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The Herpetofauna of Lake Woodruff National Wildlife Refuge, Florida
Terence M. Farrell, Melissa A. Pilgrim, Peter G. May, and W. Boyd Blihovde

Southeastern Naturalist, Volume 10, Issue 4 (2011): 647–658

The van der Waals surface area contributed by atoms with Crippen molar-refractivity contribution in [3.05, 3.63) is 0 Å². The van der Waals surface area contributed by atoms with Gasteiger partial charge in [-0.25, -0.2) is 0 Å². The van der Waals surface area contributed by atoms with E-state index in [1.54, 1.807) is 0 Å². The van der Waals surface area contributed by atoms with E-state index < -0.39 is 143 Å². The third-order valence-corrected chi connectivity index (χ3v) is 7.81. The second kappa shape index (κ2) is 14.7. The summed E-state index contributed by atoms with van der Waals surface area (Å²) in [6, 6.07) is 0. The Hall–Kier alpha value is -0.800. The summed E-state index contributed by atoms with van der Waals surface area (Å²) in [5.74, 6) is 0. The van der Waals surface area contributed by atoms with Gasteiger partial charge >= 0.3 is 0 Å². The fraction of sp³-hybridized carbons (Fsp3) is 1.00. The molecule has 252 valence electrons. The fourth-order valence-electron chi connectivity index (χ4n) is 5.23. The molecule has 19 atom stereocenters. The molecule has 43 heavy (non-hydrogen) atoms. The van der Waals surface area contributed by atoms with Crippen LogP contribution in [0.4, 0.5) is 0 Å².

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2011 SOUTHEASTERN NATURALIST 10(4):647–658 The Herpetofauna of Lake Woodruff National Wildlife Refuge, Florida Terence M. Farrell1,*, Melissa A. Pilgrim2, Peter G. May1, and W. Boyd Blihovde3 Abstract - We monitored the herpetofauna of a large conservation area in peninsular Florida from 1990 to 2010, visiting the refuge on over 2000 different days in that period and using a variety of sampling techniques. Our goals were to evaluate the species richness and abundance of herpetofauna (amphibians and reptiles) on the site. During the course of our study, we documented 72 species (22 amphibian and 50 reptile species); thus, the site has impressive species richness relative to other conservation areas in the southeastern United States. Five of the 72 species (6.9%) we found were introduced species. Continued monitoring of the diverse herpetofauna of Lake Woodruff National Wildlife Refuge could facilitate a better understanding of ongoing changes in species abundances and community assemblages occurring in the ecosystems of peninsular Florida. Introduction Faunal surveys help identify critical locations for conservation efforts and can also provide valuable baseline data for assessing changes in abundance and species composition. Inventory and monitoring studies of herpetofauna (i.e., reptiles and amphibians) can be particularly informative. Herptetofauna often play major roles in ecosystem function as a result of their abundance (e.g., Regester et al. 2006) and importance as both predators and prey (e.g., Davic and Welsh 2004, Dial and Roughgarden 1995). Thus, both reptiles (e.g., Beaupre and Douglas 2009) and amphibians (e.g., Welsh and Droege 2001) are considered important bioindicators of ecosystem health and integrity. The declines detected in both amphibian (Houlahan et al. 2000) and reptile (Gibbons et al. 2000) populations are another reason to closely monitor herpetofauna. Extensive surveys of herpetofauna are only occasionally available for many conservation areas. Recently, however, the Southeast Coast Network of the National Park Service, which includes many refuges along the Atlantic seaboard of the Carolinas, Georgia, and North Florida, inventoried herpetofauna on 16 refuges (Tuberville et al. 2005). Unfortunately, most conservation areas in peninsular Florida have received less study despite their rich herpetofauna and susceptibility to anthropogenic impacts (e.g., introduced species and proximity to human development). In this paper, we present the results of extensive field surveys completed in the last two decades at a major conservation area in peninsular Florida: Lake Woodruff National Wildlife Refuge. We document the 1Biology Department, Stetson University, 421 North Woodland Boulevard, DeLand, FL 32720. 2Division of Natural Sciences and Engineering, University of South Carolina Upstate, 800 University Way, Spartanburg, SC 29303. 3Lake Woodruff National Wildlife Refuge, 2045 Mud Lake Road, DeLeon Springs, fl32130. *Corresponding author - 648 Southeastern Naturalist Vol. 10, No. 4 herpetofauna of this refuge, with the goal of providing information that will inform conservation efforts. Field Site Description Lake Woodruff National Wildlife Refuge (LWNWR) is an 8700-hectare conservation area along the eastern floodplain of the St. Johns River in Volusia County, FL. While LWNWR has little topographic relief (approximately 10 m), a variety of habitats are present. Areas of xeric upland forest, mesic forest, cypress swamp, freshwater marsh, temporary pools, permanent ponds and lakes, and several large, shallow anthropogenic impoundments are found at LWNWR (USFWS 2008). Prior studies of the herpetofauna at this site focused on individual species inhabiting the refuge, such as Terrapene carolina (Common Box Turtle; Pilgrim et al. 1997) or Sistrurus miliarius (Pigmy Rattlesnake; May et al. 1996). Since much of LWNWR is difficult for humans to access, we focused our sampling efforts on the most accessible portions of the refuge that extend from the Mud Lake Road entrance and along the firebreaks connected to the Highland Park Road entrance (Fig. 1). The areas we extensively sampled encompassed roughly 8.4% of the entire refuge (730 of 8700 hectares) and included all major habitat types found in the refuge. Figure 1. A map of the most intensely studied portion of LWNWR. The length of levee sampled in the crepuscular levee surveys runs from point “A” to point “B”. Yellow triangles indicate the location of the four upland drift fence arrays and the red triangles indicate the location of the 13 lowland drift fence arrays. The blue circle indicates Mud Lake Road entrance to the refuge. 2011 T.M. Farrell, M.A. Pilgrim, P.G. May, and W.B. Blihovde 649 Methods Species richness We used a wide variety of techniques (e.g., drift fences, coverboard arrays, auditory surveys, aquatic funnel traps, dip netting, diurnal visual surveys, and nocturnal visual surveys) to determine what reptile and amphibian species occur on LWNWR. We investigated the refuge herpetofauna at all times of year on over 2000 days during the past two decades. From our quantitative data sets and opportunistic sampling efforts we compiled a list of the species observed at LWNWR and indicated the habitat types in which each species was typically found. We also used documented information (unambiguous photographs) gathered from the refuge staff and local naturalists to document the occurrence of rare or cryptic species. Drift fence arrays We installed 17 drift fence arrays during the fall of 2001. We used a linear 15-m x 1-m (length by height) stretch of pre-staked silt fencing in each array. We buried the bottom of the fence 15 cm to prevent organisms from escaping under the fence. We placed 6 funnel traps and 4 pitfall traps along each array. We built funnel traps out of hardware cloth, using a design similar to Fitch (1987). We placed dead vegetation over each funnel trap to minimize heat stress of captured animals and used 18.9-L buckets as pitfall traps. We drilled small holes in the bottom of each bucket to allow for drainage in wet weather. We placed a large sponge in each bucket to reduce desiccation of captured animals in dry weather and prevent drowning of captured animals in wet weather. We buried buckets so that their lips were flush with ground level and a portion of each lip was flush with the fence line. For logistical reasons, we implemented a sampling protocol where each season we opened half of the drift fence arrays for approximately 3 weeks, closed them, and then opened the remaining group of arrays for approximately 3 weeks. We randomly determined the set of arrays that would be checked first during a sampling run. We collected our spring sample from 3/10/02–4/25/02, summer sample from 6/8/02–8/7/02, fall sample from 9/23/02–11/13/02, and winter sample from 1/12/02–3/4/03. We checked open drift fences daily to avoid killing trapped animals. Of the 17 arrays we installed, 4 were located in upland habitats and 13 were located in lowland habitats. The upland sites were dominated by scrub habitat and pine/palmetto flatwoods, while lowland sites were dominated by Spartina bakeri Merr. (Sand Cordgrass), marsh edges, mesic hammock habitat, and cypress swamp. Our seasonal sampling protocol resulted in a total of 1614 array days: 394 array days from upland sites and 1220 array days from lowland sites. We calculated the relative abundance of each species captured within upland and lowland sites as the number of individuals captured per array day. In addition, we calculated the percentage of total snake, lizard, or anuran captures each species represented within the upland and lowland samples. In one sampling period, a large number of Scaphiopus holbrookii (Eastern Spadefoot) metamorphs were captured in the upland arrays, which lead us to estimate their abundance rather than having an exact count of individuals. For species with more than 15 captured individuals, we determined if they were more frequently found in upland 650 Southeastern Naturalist Vol. 10, No. 4 or lowland sites. We used the number of array days in each habitat to quantify sampling effort and conducted chi-square tests for goodness of fit, in which the expected values were based upon the proportion of total array days in the upland arrays (0.244) and the lowland arrays (0.756). Hog Island visual censuses From February 1992 to December 2001, we conducted 700 visual surveys of a 10-hectare mesic hammock that was surrounded by freshwater marsh on three sides and a shallow impoundment to the north (Fig. 1). These censuses were part of a long-term study of the site’s dense Sistrurus miliarius population (Farrell et al. 2008, May et al. 1996). Typically, 2 to 6 observers (mean = 4.2 people) visually searched the habitat for 2–3 hours (mean = 2.2 h) along a wide standard route that covered the study site and counted all herpetofauna (excluding chelonians). Chelonians, with the exception of Terrapene carolina (Florida Box Turtle) (Pilgrim et al. 1997), were rarely encountered and not counted. We identified members of three taxa (Hyla, Lithobates, and Plestiodon) to genera, since several congeners with similar appearance could be found in this study site. We did not turn cover objects during searches. Hog Island was dominated by Quercus virginiana Mill. (Live Oak), Sabal palmetto (Walter) Lodd. Ex Schultes & Schulthes (Cabbage Palm), Pinus elliottii Engelm. (Slash Pine), and Acer rubrum L. (Red Maple). We calculated the activity of each taxon by dividing the total number of individuals observed in a census by the number of observer hours involved in that census. Aquatic habitat sampling and terrestrial coverboard arrays We used visual surveys, auditory surveys, dip netting, and funnel traps to investigate the species richness of the aquatic herpetofauna. The funnel traps were designed as in Fitch (1987). Our efforts strongly focused on two impoundments (pool 1 and pool 3), with dip netting efforts conducted at least 4 times a year in each year from 1990 to 2010. We also had several hundred funnel-trap nights of effort from 2006 to 2010 in these impoundments. We used dip netting and funnel trapping in the cypress swamp habitat east of pool 1 and in the floating vegetation mats found along the southern edge of Spring Garden Lake. We also sampled 2 ephemeral ponds in the Volusia tract of LWNWR (USFWS 2008) using funnel traps from August to October in 2004. We placed 56 plywood coverboards (approximately 1-m x 1-m) in a variety of terrestrial habitats in 1995. These boards were checked weekly for 2 years and less frequently for the next three years. We recorded the species observed under the boards. Crepuscular levee censuses From April 1997 to November 1999, we conducted 110 visual censuses along the southern-most levee in the refuge. This 1600-m levee was bordered primarily by freshwater marsh and mesic hammock to the south and by 2 anthropogenic impoundments (pool 1 and pool 3) to the north (Fig. 1). Each census involved traveling west along the levee and then making the return trip (the total distance covered per census was 3200-m). We conducted at least 3 censuses each month, with an average of 7 censuses per month in the study period. We started each census no earlier than 30 minutes before sunset and ended approximately 90 minutes after sunset; we used 2011 T.M. Farrell, M.A. Pilgrim, P.G. May, and W.B. Blihovde 651 a head-lamp after darkness fell. We counted all reptiles and amphibians seen on the levee to develop quantitative estimates of species richness and activity. Results Refuge species richness We observed a total of 22 amphibian species and 50 reptile species on LWNWR (Appendix 1). The presence of 2 species, Rhineura floridana (Florida Wormlizard) and Crotalus horridus (Timber Rattlesnake), was documented Table 1. Herpetofauna captured in upland and lowland drift fence arrays. n = number of captures. % = the percentage of total snake, lizard, or anuran captures. Authorities and common names are listed in Appendix 1. *Scaphiopus not included in total upland counts for anurans. Upland sites Lowland sites Species n % Activity n % Activity χ2 P Snakes Agkistrodon piscivorus 0 0.0 0.0000 1 0.9 0.0008 Coluber constrictor 8 42.1 0.0203 42 41.2 0.0344 1.91 0.17 Micrurus fulvius 1 5.3 0.0025 0 0.0 0.0000 Nerodia fasciata 0 0.0 0.0000 7 6.9 0.0057 Pantherophis alleghaniensis 2 10.5 0.0051 10 9.8 0.0082 3.09 0.08 Pantherophis guttatus 0 0.0 0.0000 2 2.0 0.0016 Sistrurus miliarius 6 31.6 0.0152 15 14.7 0.0123 0.21 0.65 Thamnophis sauritus 1 5.3 0.0025 9 8.8 0.0074 Thamnophis sirtalis 1 5.3 0.0025 16 15.7 0.0131 Total snakes 19 100.0 0.0481 102 100.0 0.0835 Lizards Anolis carolinensis 17 28.3 0.0431 30 30.9 0.0246 3.48 0.06 Anolis sagrei 2 3.3 0.0051 4 4.1 0.0033 Aspidoscelis sexlineata 2 3.3 0.0051 0 0.0 0.0000 Plestiodon fasciatus 0 0.0 0.0000 2 2.1 0.0016 Plestiodon inexpectatus 11 18.3 0.0279 22 22.7 0.0180 1.38 0.24 Plestiodon laticeps 12 20.0 0.0305 6 6.2 0.0049 17.40 less than 0.01 Ophisaurus ventralis 0 0.0 0.0000 1 1.0 0.0008 Sceloporus undulatus 3 5.0 0.0076 0 0.0 0.0000 Scincella lateralis 13 21.7 0.0330 32 33.0 0.0262 0.48 0.49 Total lizards 60 100.0 0.1523 97 100.0 0.0795 Anurans Anaxyrus terrestris 2 5.3 0.0051 0 0.0 0.0000 Eleutherodactylus planirosterus 1 2.6 0.0025 0 0.0 0.0000 Gastrophryne carolinensis 16 42.1 0.0406 166 36.4 0.1361 24.00 less than 0.01 Hyla cinerea 0 0.0 0.0000 47 10.3 0.0385 15.20 less than 0.01 Hyla femoralis 6 15.8 0.0152 22 4.8 0.0180 0.12 0.72 Hyla squirella 1 2.6 0.0025 26 5.7 0.0213 6.29 0.01 Pseudacris ocularis 0 0.0 0.0000 9 2.0 0.0074 Lithobates clamitans 1 2.6 0.0025 6 1.3 0.0049 Lithobates sphenocephalus 11 28.9 0.0279 172 37.7 0.1410 33.60 <0.01 Lithobates grylio 0 0.0 0.0000 2 0.4 0.0016 Scaphiopus holbrookii* 300 na na 6 1.3 0.0049 898.00 <0.01 Total anurans 38 100.0 0.0964 456 100 0.3738 652 Southeastern Naturalist Vol. 10, No. 4 solely by photographs taken by LWNWR personnel, while the other 70 species were encountered during our sampling efforts. The amphibian fauna was dominated by anurans, as we observed only 5 species of salamanders. The reptile fauna was dominated by snake taxa, as 26 of the 50 reptile species we observed were snakes. Seven percent (5 of 72 species) of all species were introduced, and we found these non-native species primarily in disturbed habitats (Appendix 1). Drift fence arrays We captured a total of 29 species in the arrays (Table 1). The number of species captured in the upland arrays (21 species) was similar to the number captured in the lowland arrays (24 species), despite the larger number of arrays in lowland habitats. The Shannon-Wiener diversity index was higher for herpetofauna captured in lowland arrays (H' = 2.35) relative to upland arrays (H' = 1.32). The difference was largely a result of uneven species abundances in the upland captures, where S. holbrookii constituted 72% of all captures. Two species (Plestiodon laticeps [Broad-headed Skink] and S. holbrookii ) were significantly more abundant in upland areas than in the lowland areas, while 4 anuran species (Gastrophryne carolinensis [Eastern Narrow-mouthed Toad], Hyla cinerea [Green Treefrog], Hyla squirella [Squirrel Treefrog], and Lithobates sphenocephalus [Southern Leopard Frog]) were significantly more abundant in the lowland areas (Table 1). Seven common species (Coluber constrictor [Southern Black Racer], Pantherophis alleghaniensis [Eastern Ratsnake], Sistrurus miliarius, Anolis carolinensis [Southern Green Anole], Plestiodon inexpectatus [Southeastern Five-lined Skink], Scincella lateralis [Little Brown Skink], and Hyla femoralis [Pine Woods Treefrog]) were more evenly distributed with no statistically signifi- cant differences in capture rates between upland and lowland areas. Table 2. Snakes and anurans encountered during the crepuscular levee censuses. Ind./obs. hr. = number of individuals captured per observer hour. Species Total observed % of snakes Ind./obs. hr. Snakes Diadophis punctatus 2 0.7 0.013 Nerodia fasciata 132 45.5 0.885 Nerodia floridana 7 2.4 0.047 Nerodia taxispilota 2 0.7 0.013 Pantherophis alleghaniensis 4 1.4 0.027 Pantherophis guttatus 1 0.3 0.007 Regina alleni 1 0.3 0.007 Seminatrix pygaea 11 3.8 0.074 Sistrurus miliarius 27 9.3 0.181 Thamnophis sauritus 30 10.3 0.201 Thamnophis sirtalis 1 0.3 0.007 Totals for snakes 218 100.0 1.461 Anurans % of anurans Anaxyrus terrestris 5 1.7 0.034 Hyla cinerea 5 1.7 0.034 Lithobates grylio 11 3.8 0.074 Lithobates sphenocephalus 269 92.8 1.803 Totals for anurans 290 100.0 1.944 2011 T.M. Farrell, M.A. Pilgrim, P.G. May, and W.B. Blihovde 653 Crepuscular Levee Censuses We encountered only snakes and anurans during the levee censuses (Table 2). We observed 11 species of snakes. The counts were dominated by Nerodia fasciata (Florida Watersnake), Sistrurus miliarius, and Thamnophis sauritus (Peninsula Ribbonsnake), which together accounted for 86.7% of all observed snakes. The anuran sample was dominated by Lithobates sphenocephalus (Florida Leopard Frog), as this species accounted for 92.8% of all observed anurans (Table 2). Hog Island censuses We observed a total of 21 species (excluding chelonians) in this sampling effort, but 3 taxa (S. miliarius, Lithobates spp., and A. carolinensis) dominated the herpetofauna in terms of relative abundance (Table 3). Discussion The herpetofauna of LWNWR is highly diverse, with 72 species encountered during our study. Tuberville et al. (2005) surveyed the herpetofauna of 16 conservation areas maintained by the National Park Service in the Southeastern United States. None of these of these refuges had more than 64 documented native Table 3. Herpetofauna observed in visual censuses of Hog Island. n = the number of captures. Sampling effort is represented by individuals captured per observer hour (Ind./obs. hr). Species n % of snakes Ind./obs. hr Snakes Agkistrodon piscivorus 34 0.56 0.01 Coluber constrictor 80 1.32 0.02 Diadophis punctatus 3 0.05 <0.01 Lampropeltis triangulum 39 0.65 0.01 Micrurus fulvius 2 0.03 <0.01 Nerodia fasciata 43 0.71 0.01 Opheodrys aestivus 10 0.31 <0.01 Pantherophis alleghaniensis 13 0.21 <0.01 Seminatrix pygaea 1 0.02 <0.01 Sistrurus miliarius 5529 91.43 1.35 Thamnophis sauritus 222 3.67 0.05 Thamnophis sirtalis 61 1.00 0.02 Totals for snakes 6047 100.00 1.48 Lizards % of lizards Anolis carolinensis 1170 76.42 0.29 Plestiodon spp. 212 13.85 0.05 Ophisaurus ventralis 14 0.91 <0.01 Scincella lateralis 135 8.82 0.03 Totals for lizards 1531 100.00 0.38 Anurans % of anurans Anaxyrus terrestris 15 0.15 <0.01 Gastrophryne carolinensis 70 0.72 0.02 Hyla spp. 513 5.38 0.13 Pseudacris ocularis 52 0.54 0.01 Lithobates spp. 9065 93.31 2.21 Totals for anurans 9715 100.00 2.37 654 Southeastern Naturalist Vol. 10, No. 4 species of reptiles and amphibians. With 67 documented native species, LWNWR exhibits great species richness; the total number of species captured represents 82.9% of Volusia County Florida’s 82 native, non-marine species (Ashton and Ashton 1981, 1985, 1988; and T.M. Farrell, pers. observ.). Tuberville et al. (2005) found that park area was strongly associated with species richness (log Richness = 0.274 * log area + 0.722) in the Southeast Park Network. Using this function, LWNWR is expected to contain 63.3 native species, which is approximately 4 fewer species than the observed total. Thus, LWNWR has high richness even after adjusting for the refuge’s large area. We attribute this richness to the high diversity of both terrestrial and aquatic habitats on the refuge, and to the proximity of the refuge to vast tracts of protected land, including Ocala National Forest, DeLeon Springs State Park, and Lake George State Forest. The richness data we presented are likely to provide a fairly accurate assessment of the current herpetofauna in the more accessible portions of the refuge, given the diversity of sampling methods used and the length of time and large number of observer hours involved in our efforts. Ryan et al. (2002) found that the diversity of sampling methods employed in a survey is likely to increase documented species richness. One indication of the completeness of our inventory is that we have only documented the presence of 2 additional species (Crotalus horridus [Timber Rattlesnake] and Notophthalmus viridescens [Peninsula Newt]) during the last 5 years of fieldwork. For C. horridus, we have a single record (Blihovde and Brady 2010) and wonder if this animal was moved by humans or represents a true southern range extension for this species. The herpetofauna of peninsular Florida is undergoing major changes, with large declines of some native species (e.g., Krysko and Smith 2005) and a massive influx of introduced species (Meshaka et al. 2004). Continued monitoring of the diverse herpetofauna of Lake Woodruff National Wildlife Refuge could facilitate a better understanding of factors underlying ongoing changes in species abundances and community assemblages that are currently occurring in the ecosystems of peninsular Florida. Acknowledgments We extend our gratitude to more than 60 Stetson University undergraduates who helped conduct field surveys. We had major support from the Cici and Hyatt Brown Faculty Fellow Program at Stetson. We also thank the current and former staff of Lake Woodruff National Wildlife Refuge, especially Leon Rhodes, Harold Morrow, Kristina Sorenson, and Brian Braudis. Literature Cited Ashton, R.E., and P.S. Ashton. 1981. Handbook of Reptiles and Amphibians of Florida, Part One: The Snakes. Windward Publishing, Inc., Miami, FL. 176 pp. Ashton, R.E., and P.S. Ashton. 1985. Handbook of Reptiles and Amphibians of Florida, Part Two: Lizards, Turtles and Crocodilians. Windward Publishing, Inc., Miami, FL. 191 pp. Ashton, R.E., and P.S. Ashton. 1988. Handbook of Reptiles and Amphibians of Florida, Part Three: The Amphibians. Windward Publishing, Inc., Miami, FL. 191 pp. 2011 T.M. Farrell, M.A. Pilgrim, P.G. May, and W.B. Blihovde 655 Beaupre, S.J., and L.E. Douglas. 2009. Snakes as indicators and monitors of ecosystem properties. Pp. 244–261, In S.J. Mullin and R.A. Seigel (Eds.). Snakes: Ecology and Conservation. Cornell University Press, Ithaca, NY. 365 pp. Blihovde, W.B., and K.A. Brady. 2010. Crotalus horridus-Geographic distribution. Herpetological Review 41:244. Crother, B.I. (Ed.). 2008. Scientific and standard English names of amphibians and reptiles of North America North of Mexico. SSAR Herpetological Circular 37. 84 pp. Davic, R.D., and H.H. Welsh, Jr. 2004. On the ecological role of salamanders. Annual Review of Ecology, Evolution, and Systematics 35:405–434. Dial, R., and J. Roughgarden. 1995. Experimental removal of insectivores from rain forest canopy: Direct and indirect effects. Ecology 76:1821–1834. Farrell, T.M., M.A. Pilgrim, and P.G. May. 2008. Annual variation in neonate recruitment in a Florida population of the Pigmy Rattlesnake (Sistrurus miliarius). Pp. 257–265, In W. Hayes, M. Cardwell, S. Bush, and K. Beaman (Eds.). The Biology of Rattlesnakes. Loma Linda Press, Loma Linda, CA. 606 pp. Fitch, H.S. 1987. Collecting and life-history techniques. Pp. 143–164, In R.A. Seigel, J.T. Collins, and S.S. Novak (Eds.). Snakes: Ecology and Evolutionary Biology. Macmillan, New York, NY. 529 pp. Gibbons, J.W., D.E. Scott, T.J. Ryan, K.A. Buhlmann, T.D. Turberville, B.S. Metts, J.L. Greene, T. Mills, Y. Leiden, S. Poppy, and C.T. Winne. 2000. The global decline of reptiles: Déjà vu amphibians. Bioscience 50:653–666. Houlahan, J.E., C.S. Findlay, B.R. Schmidt, A.H. Meyer, and S.L. Kuzmin. 2000. Quantitative evidence for global amphibian population declines. Nature 404:752–755. Krysko, K.L., and D.J. Smith. 2005. The decline and extirpation of the Kingsnake in Florida. Pp. 132–141, In W. E. Meshaka and K. J. Babbitt (Eds.). Status and Conservation of Florida Amphibians and Reptiles. Krieger Press, Malabar, FL. 334 pp. May, P.G., T.M. Farrell, S.T. Heulett, M.A. Pilgrim, L.A. Bishop, D.J. Spence, A.M. Rabatski, M.G. Campbell, A.D Aycrigg, and W.E. Richardson. 1996. The seasonal abundance and activity of a rattlesnake (Sistrurus miliarius barbouri) in central Florida. Copeia 1996:389–400. Meshaka, W.E., B.P. Butterfield, and J.B. Hauge. 2004. The Exotic Amphibian and Reptiles of Florida. Krieger Press, Malabar, FL. 155 pp. Pilgrim, M.A., T.M. Farrell, and P.G. May. 1997. Population structure, activity, and sexual dimorphism in a central Florida population of Terrapene carolina. 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A case for using plethodontid salamanders for monitoring biodiversity and ecosystem integrity of North American forests. Conservation Biology 15:558–568. 656 Southeastern Naturalist Vol. 10, No. 4 Appendix 1. Amphibian and reptile species found between 1990 and 2010 at LWNWR (* indicates introduced species). Habitat codes indicate the habitat where we most often encountered each species: xh = xeric hammock, mh = mesic hammock, pf = pine flatwoods, cs = cypress swamp, fm = freshwater marsh, tp = temporary pools, pw = permanent waters, da = human disturbed areas. The taxonomy follows Crother (2008). Latin name Common name xh mh pf cs fm tp pw da Anura: Frogs and toads Acris gryllus (LeConte, 1825) Florida Cricket Frog X Anaxyrus quercicus (Holbrook, 1840) Oak Toad X X Anaxyrus terrestris (Bonnaterre, 1789) Southern Toad X X X X Eleutherodactylus planirostris* (Cope, 1862) Greenhouse Frog X X X Gastrophryne carolinensis (Holbrook, 1836) Eastern Narrow-mouthed Toad X X X Hyla cinerea (Schneider, 1799) Green Treefrog X X X X Hyla femoralis Bosc, 1800 Pine Woods Treefrog X X X Hyla squirella Bosc, 1800 Squirrel Treefrog X X X X Lithobates clamitans (Latreille, 1801) Bronze Frog X X Lithobates grylio (Stejneger, 1901) Pig Frog X Lithobates heckscheri (Wright, 1924) River Frog X Lithobates sphenocephalus (Cope, 1886) Florida Leopard Frog X X X X X Osteopilus septentrionalis* (Dumeril and Bibron, 1841) Cuban Treefrog X X Pseudacris crucifer (Wied Neuwied, 1838) Spring Peeper X Pseudacris nigrita (Le Conte, 1825) Southern Chorus Frog X Pseudacris ocularis (Bosc and Daudin, 1801) Little Grass Frog X Scaphiopus holbrookii (Harlan, 1835) Eastern Spadefoot X Caudata: Salamanders Amphiuma means Garden, 1821 Two-toed Amphiuma X Eurycea quadridigitata (Holbrook, 1842) Dwarf Salamander X Notophthalmus viridescens (Rafinesque, 1820) Peninsula Newt X Plethodon grobmani Allen and Neill, 1949 Southeastern Slimy Salamander X X Siren lacertina L., 1766 Greater Siren X 2011 T.M. Farrell, M.A. Pilgrim, P.G. May, and W.B. Blihovde 657 Latin name Common name xh mh pf cs fm tp pw da Squamata: Lizards and amphisbaenians Anolis carolinensis (Voight, 1832) Southern Green Anole X X X X X X Anolis sagrei* Dumeril and Bibron, 1837 Cuban Brown Anole X Aspidoscelis sexlineata (L., 1766) Eastern Six-lined Racerunner X Hemidactylus garnotii* Dumeril and Bibron, 1836 Indo-Pacific House Gecko X Ophisaurus ventralis (Linnaeus, 1766) Eastern Glass Lizard X X X X Plestiodon egregius (Baird, 1859) Peninsula Mole Skink X Plestiodon fasciatus (L., 1758) Common Five-lined Skink X X X Plestiodon inexpectatus Taylor, 1932 Southeastern Five-lined Skink X X X Plestiodon laticeps (Scheider, 1801) Broad-headed Skink X X X Rhineura floridana (Baird, 1859) Florida Wormlizard X Sceloporus undulatus (Bosc and Daudin in Sonnini Eastern Fence Lizard X and Latreille, 1801) Scincella lateralis (Say in James, 1832) Little Brown Skink X X X Squamata: Snakes Agkistrodon piscivorus (Lacepede, 1789) Florida Cottonmouth X X X Cemophora coccinea (Blumenbach, 1788) Florida Scarletsnake X Coluber constrictor L., 1758 Southern Black Racer X X X X X Coluber flagellum Shaw, 1802 Eastern Coachwhip X Crotalus adamanteus Palisot de Beauvois, 1799 Eastern Diamond-backed Rattlesnake X X X Crotalus horridus Linnaeus, 1758 Timber Rattlesnake X Diadophis punctatus (Linnaeus, 1766) Southern Ring-necked Snake X X X Farancia abacura (Holbrook, 1836) Eastern Mudsnake X X Lampropeltis triangulum (Lacepede, 1789) Scarlet Kingsnake X X Micrurus fulvius (L., 1766) Harlequin Coralsnake X X Nerodia fasciata (L., 1766) Florida Watersnake X X X Nerodia floridana (Goff, 1936) Florida Green Watersnake X Nerodia taxispilota (Holbrook, 1838) Brown Watersnake X Opheodrys aestivus (L., 1766) Florida Rough Green Snake X X 658 Southeastern Naturalist Vol. 10, No. 4 Latin name Common name xh mh pf cs fm tp pw da Pantherophis alleghaniensis (Holbrook, 1836) Eastern Ratsnake X X X Pantherophis guttatus (L., 1766) Red Cornsnake X X X Pituophis melanoleucus (Daudin, 1803) Florida Pinesnake X Regina alleni (Garman, 1874) Striped Crayfish Snake X Rhadinaea flavilata (Cope, 1871) Pine Woods Littersnake X Seminatrix pygaea (Cope, 1871) Black Swampsnake X Sistrurus miliarius (L., 1766) Dusky Pigmy Rattlesnake X X X X Storeria dekayi (Holbrook, 1836) Midland Brownsnake X Storeria occipitomaculata (Storer, 1839) Florida Red-bellied Snake X Tantilla relicta Telford, 1966 Central Florida Crowned Snake X Thamnophis sauritus (L., 1766) Peninsula Ribbonsnake X X X Thamnophis sirtalis (L., 1758) Eastern Gartersnake X X X X Crocodilians: Alligators Alligator mississipiensis (Daudin, 1801) American Alligator X Testudines: Turtles and tortoises Apalone ferox (Schneider, 1783) Florida Softshell X Chelydra serpentina (L., 1758) Florida Snapping Turtle X X Deirochelys reticularia (Latreille, 1801) Florida Chicken Turtle X Gopherus polyphemus (Daudin, 1802) Gopher Tortoise X Kinosternon baurii (Garman, 1891) Striped Mud Turtle X X Pseudemys nelsoni Carr, 1938 Florida Red-bellied Turtle X Pseudemys peninsularis Carr, 1938 Peninsula Cooter X Sternotherus minor (Agassiz, 1857) Loggerhead Musk Turtle X Sternotherus odoratus (Latreille, 1801) Eastern Musk Turtle X Terrapene carolina (L., 1758) Florida Box Turtle X X X X Trachemys scripta* (Schoepf, 1792) Red-eared Slider X